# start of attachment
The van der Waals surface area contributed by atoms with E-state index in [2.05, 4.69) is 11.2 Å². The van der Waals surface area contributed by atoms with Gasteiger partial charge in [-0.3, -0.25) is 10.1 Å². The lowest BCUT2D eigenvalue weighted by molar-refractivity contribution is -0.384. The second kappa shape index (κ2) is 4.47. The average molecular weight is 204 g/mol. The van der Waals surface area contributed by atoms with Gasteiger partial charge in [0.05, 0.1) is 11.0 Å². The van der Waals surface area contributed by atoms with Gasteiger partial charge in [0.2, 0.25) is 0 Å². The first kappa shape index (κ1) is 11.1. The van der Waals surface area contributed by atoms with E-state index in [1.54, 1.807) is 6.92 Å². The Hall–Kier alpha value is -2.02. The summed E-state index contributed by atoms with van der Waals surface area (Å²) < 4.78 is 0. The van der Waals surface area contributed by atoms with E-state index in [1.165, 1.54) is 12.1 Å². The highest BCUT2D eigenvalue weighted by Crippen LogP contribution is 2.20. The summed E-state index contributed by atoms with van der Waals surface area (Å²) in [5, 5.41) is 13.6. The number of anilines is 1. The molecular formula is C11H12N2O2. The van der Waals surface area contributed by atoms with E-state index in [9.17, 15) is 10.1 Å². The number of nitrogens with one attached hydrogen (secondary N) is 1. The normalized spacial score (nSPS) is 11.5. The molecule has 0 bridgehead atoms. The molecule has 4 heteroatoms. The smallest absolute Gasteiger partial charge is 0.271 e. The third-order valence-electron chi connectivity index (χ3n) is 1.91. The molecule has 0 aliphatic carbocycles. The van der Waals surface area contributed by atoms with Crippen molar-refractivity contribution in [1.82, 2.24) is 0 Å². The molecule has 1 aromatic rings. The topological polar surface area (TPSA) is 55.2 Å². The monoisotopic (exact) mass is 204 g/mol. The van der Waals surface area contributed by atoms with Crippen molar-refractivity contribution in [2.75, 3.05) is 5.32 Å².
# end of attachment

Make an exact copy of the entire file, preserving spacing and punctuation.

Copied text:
The van der Waals surface area contributed by atoms with E-state index in [2.05, 4.69) is 11.2 Å². The van der Waals surface area contributed by atoms with Gasteiger partial charge in [-0.3, -0.25) is 10.1 Å². The lowest BCUT2D eigenvalue weighted by molar-refractivity contribution is -0.384. The second kappa shape index (κ2) is 4.47. The average molecular weight is 204 g/mol. The van der Waals surface area contributed by atoms with Gasteiger partial charge in [0.05, 0.1) is 11.0 Å². The van der Waals surface area contributed by atoms with Gasteiger partial charge in [0.2, 0.25) is 0 Å². The first kappa shape index (κ1) is 11.1. The van der Waals surface area contributed by atoms with E-state index in [1.54, 1.807) is 6.92 Å². The Hall–Kier alpha value is -2.02. The summed E-state index contributed by atoms with van der Waals surface area (Å²) < 4.78 is 0. The van der Waals surface area contributed by atoms with E-state index in [1.165, 1.54) is 12.1 Å². The highest BCUT2D eigenvalue weighted by Crippen LogP contribution is 2.20. The summed E-state index contributed by atoms with van der Waals surface area (Å²) in [5, 5.41) is 13.6. The number of anilines is 1. The molecular formula is C11H12N2O2. The van der Waals surface area contributed by atoms with E-state index in [9.17, 15) is 10.1 Å². The number of nitrogens with one attached hydrogen (secondary N) is 1. The normalized spacial score (nSPS) is 11.5. The molecule has 0 bridgehead atoms. The molecule has 4 heteroatoms. The smallest absolute Gasteiger partial charge is 0.271 e. The third-order valence-electron chi connectivity index (χ3n) is 1.91. The molecule has 0 aliphatic carbocycles. The van der Waals surface area contributed by atoms with Crippen molar-refractivity contribution in [1.82, 2.24) is 0 Å². The molecule has 1 aromatic rings. The topological polar surface area (TPSA) is 55.2 Å². The monoisotopic (exact) mass is 204 g/mol. The van der Waals surface area contributed by atoms with Crippen molar-refractivity contribution in [2.75, 3.05) is 5.32 Å².